California is struggling through its worst drought in memory, and observers say marijuana growers aren’t helping the problem.
The Golden State produces most of America’s weed, including the state’s own massive medical marijuana supply. Even with Colorado and Washington turning to local growers for their legal pot, California will remain a major exporter of cannabis.
Most of that marijuana is grown on the North Coast, in the so-called Emerald Triangle of Mendocino, Trinity, and Humboldt counties. Farmers have been cultivating high-grade weed there since the 1960s, and the region has become insular and heavily dependent on the plant.
Growing it requires huge amounts of water. A single cannabis plant uses six gallons of water per day in the summer, according to the California Department of Fish and Wildlife.
In the Triangle, tens of thousands of plants depend on a single water source: the Eel River and its tributaries. With California deep in drought and no relief in sight, that’s water authorities say the state can’t afford to lose.
“The deeper you head into spring and throughout the summer, the chances of precipitation drop off drastically in California,” said weather.com meteorologist Chris Dolce.
Rain usually returns in the fall, but some areas won’t see more than half an inch between June and September, Dolce said.
Weather patterns are the single biggest cause of the drought, but other factors have aggravated the situation. Illegal pot grows are a big one, authorities say, and they’re cracking down. They’ve even caught illicit farmers stealing water from legal growers.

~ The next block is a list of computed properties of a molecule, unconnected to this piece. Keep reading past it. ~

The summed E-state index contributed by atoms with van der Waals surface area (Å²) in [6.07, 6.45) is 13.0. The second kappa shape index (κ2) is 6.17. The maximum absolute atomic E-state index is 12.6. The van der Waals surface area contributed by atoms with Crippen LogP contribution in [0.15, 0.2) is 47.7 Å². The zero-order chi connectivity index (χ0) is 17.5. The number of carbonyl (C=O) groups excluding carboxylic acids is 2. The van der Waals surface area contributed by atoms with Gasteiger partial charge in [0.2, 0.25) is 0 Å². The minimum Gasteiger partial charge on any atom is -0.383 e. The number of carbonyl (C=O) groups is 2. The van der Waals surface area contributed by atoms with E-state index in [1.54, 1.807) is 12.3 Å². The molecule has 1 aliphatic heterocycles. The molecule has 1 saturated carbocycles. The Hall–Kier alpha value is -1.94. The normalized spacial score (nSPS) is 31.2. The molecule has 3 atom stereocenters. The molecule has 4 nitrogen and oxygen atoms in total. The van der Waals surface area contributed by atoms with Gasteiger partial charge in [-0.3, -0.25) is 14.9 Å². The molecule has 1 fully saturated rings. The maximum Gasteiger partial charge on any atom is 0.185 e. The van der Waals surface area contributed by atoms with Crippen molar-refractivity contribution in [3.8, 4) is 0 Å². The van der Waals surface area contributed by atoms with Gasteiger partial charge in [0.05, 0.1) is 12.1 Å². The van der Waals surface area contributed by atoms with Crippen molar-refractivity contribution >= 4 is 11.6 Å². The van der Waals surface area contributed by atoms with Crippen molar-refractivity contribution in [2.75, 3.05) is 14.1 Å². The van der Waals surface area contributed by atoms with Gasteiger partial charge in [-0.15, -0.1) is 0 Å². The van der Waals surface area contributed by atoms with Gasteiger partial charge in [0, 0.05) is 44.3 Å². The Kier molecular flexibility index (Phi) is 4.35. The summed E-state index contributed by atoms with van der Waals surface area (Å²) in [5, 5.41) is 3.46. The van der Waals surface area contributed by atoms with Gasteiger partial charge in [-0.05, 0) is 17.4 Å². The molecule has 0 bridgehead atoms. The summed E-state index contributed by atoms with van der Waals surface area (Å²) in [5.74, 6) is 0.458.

Many of these cultivators plant their weed in national forests and other public land, often in remote areas that are hard to reach.
Gov. Jerry Brown has proposed a $3.3 million plan to enforce grow rules, while members of the state’s congressional delegation are trying to secure $3 million in federal aid to get rid of gardens in public forests.
“They’re using the water illegally,” said U.S. Rep. John Garamendi. “They’re using the land illegally. They’re growing an illegal product. And they’re probably protecting that product with illegal weapons.”
There are no figures on how much water marijuana cultivation uses overall, but a study in 2011 found that indoor grows account for 1 percent of all energy use in the United States and contribute to global warming.
But not everyone thinks marijuana deserves such a big piece of the blame for California’s drought. Far more water is used in fracking and to irrigate other crops, pot proponents point out.
“Basically this is a case of marijuana being blamed for much more than it is responsible for,” said Ellen Komp, deputy director of the California chapter of NORML.